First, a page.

Policy Brief: CEE Electoral Polarisation Puts EU and Ukraine at Risk

Democratic Security Brief in V4: April - June 2023

6 July 2023

The events in CEE countries impact the EU’s overall democratic security developments, amplified due to the ongoing war. As the new EU Strategic Agenda is in preparation, the Visegrad Insight expert group scans for weak signals across multiple scenarios and recommends a relevant course of action.

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  • Civil society actors in Poland and Slovakia must help mitigate growing political polarisation and counteract smear campaigns from extreme right parties to safeguard free and fair elections as stipulated by the EU Democracy Action Plan. Their action needs further support from pro-democracy donors.
  • EU should allocate more funding for informal civic education to empower communities to navigate a rapidly evolving global landscape effectively.
  • Given Poland’s reluctance to address flawed judicial reforms and, at the same time high level of civil society engagement, the EU Commission must stay on course in applying the rule of law conditionality.
  • The 2023 Rule of Law Report discussions with V4 civil society actors should address the declining state of information sovereignty, particularly in Poland and Hungary, and implement measures to protect journalists from spyware and surveillance via the EMFA.
  • The EU should provide necessary safeguards for whistleblowers who bring instances of corruption to light, given the constraints on whistleblowers throughout the V4.
  • The implementation of the AI Act, DMA, and DSA, though challenging in V4 countries, requires the EU to work with regional tech leaders to promote adopting international AI usage standards and norms.
  • Enhance the impact of the EMFA by including a ‘Transparent and Accountable Public Funding’ provision for immediate public disclosure of funding decisions, rationales, and recipients in EU media agencies.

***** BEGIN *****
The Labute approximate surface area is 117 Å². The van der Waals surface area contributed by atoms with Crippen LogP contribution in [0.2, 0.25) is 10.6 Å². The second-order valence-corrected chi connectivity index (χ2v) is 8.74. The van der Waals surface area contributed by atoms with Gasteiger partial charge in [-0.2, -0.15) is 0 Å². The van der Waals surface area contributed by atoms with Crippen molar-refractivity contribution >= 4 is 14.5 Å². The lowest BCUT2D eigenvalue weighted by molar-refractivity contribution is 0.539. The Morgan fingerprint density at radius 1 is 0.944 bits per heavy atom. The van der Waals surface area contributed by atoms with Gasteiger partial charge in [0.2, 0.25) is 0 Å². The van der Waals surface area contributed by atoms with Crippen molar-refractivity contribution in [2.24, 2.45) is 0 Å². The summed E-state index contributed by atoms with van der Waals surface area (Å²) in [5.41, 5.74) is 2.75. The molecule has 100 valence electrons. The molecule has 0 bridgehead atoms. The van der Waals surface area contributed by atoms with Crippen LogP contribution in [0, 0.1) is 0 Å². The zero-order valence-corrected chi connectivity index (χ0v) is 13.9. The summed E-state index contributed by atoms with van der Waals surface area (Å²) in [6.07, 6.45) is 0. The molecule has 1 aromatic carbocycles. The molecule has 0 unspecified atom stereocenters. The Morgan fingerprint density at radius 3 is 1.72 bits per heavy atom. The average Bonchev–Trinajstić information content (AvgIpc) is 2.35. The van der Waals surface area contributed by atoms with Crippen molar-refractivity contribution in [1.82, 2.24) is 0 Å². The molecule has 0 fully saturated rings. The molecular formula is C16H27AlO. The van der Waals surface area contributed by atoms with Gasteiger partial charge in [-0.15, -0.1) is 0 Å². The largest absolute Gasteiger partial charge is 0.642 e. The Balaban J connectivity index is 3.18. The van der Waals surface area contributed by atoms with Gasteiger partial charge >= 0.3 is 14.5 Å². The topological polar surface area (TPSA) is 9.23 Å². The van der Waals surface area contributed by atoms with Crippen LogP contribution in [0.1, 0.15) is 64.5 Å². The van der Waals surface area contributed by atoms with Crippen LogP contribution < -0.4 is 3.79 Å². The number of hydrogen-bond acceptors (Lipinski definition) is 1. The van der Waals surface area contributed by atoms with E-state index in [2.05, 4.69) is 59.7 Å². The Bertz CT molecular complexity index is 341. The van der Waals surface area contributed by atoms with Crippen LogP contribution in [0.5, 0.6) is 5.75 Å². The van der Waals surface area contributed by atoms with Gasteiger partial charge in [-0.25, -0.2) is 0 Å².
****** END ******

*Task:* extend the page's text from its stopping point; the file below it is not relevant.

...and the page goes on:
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As the landscape of V4 politics continues to shift and evolve, unity and disunity are themes impacting policy at the national and EU levels. This quarterly report examines the previously defined axioms affecting democratic security through our weekly foresight and surveyed network of fellows. Insights drawn from this process offer a unique perspective on these complex issues, providing a comprehensive understanding of the current state of European unity and disunity. The issues addressed range from significant political shifts in Slovakia to contentious policy debates in Poland and Hungary and from corruption allegations in Czechia to the complex interplay of power and influence shaping the European Union’s future.


Between European Unity and Disunity

In a significant political shift, Slovak President Zuzana Čaputová confirmed her decision not to seek re-election next year. As a prominent pro-Western and pro-Ukrainian politician, Čaputová’s tenure has been marked by continual derision from former Prime Minister Robert Fico and right-wing factions, characterising her as an “American poodle”. This decision arises amidst increasing speculation that Čaputová may seek to hinder the potential formation of a government led by Fico. Furthermore, Slovakia finds itself at the heart of an “information storm”, with its foreign policy under fire as political tension escalates in the run-up to the 30 September vote. Reports suggest that this political unrest is intertwined with allegations of manipulative election fraud, with the far-right party Republika disseminating rumours of potential election falsification and pledging to organise a parallel vote count.

Poland and Hungary are intensifying their objection to a new EU asylum management agreement, misrepresenting it as enforced migrant relocation from South to Central Europe. The EU’s controversial suggestion of charging countries for refusing migrants, aimed at resolving disputes over asylum policy reforms, is being questioned by Slovakia and the Czech Republic, who challenge the proposed €22,000 fee. This resistance is spearheaded by Poland’s Jarosław Kaczyński pushing for a sovereignty referendum, seen as a move to boost his Law and Justice party’s waning election campaign. However, a recent poll shows only a third of Poles support his hardline approach. At the same time, 42% would agree to the fee if linked to financial assistance for Ukrainian refugees Poland has sheltered since the war began, and 22% would agree without financial aid.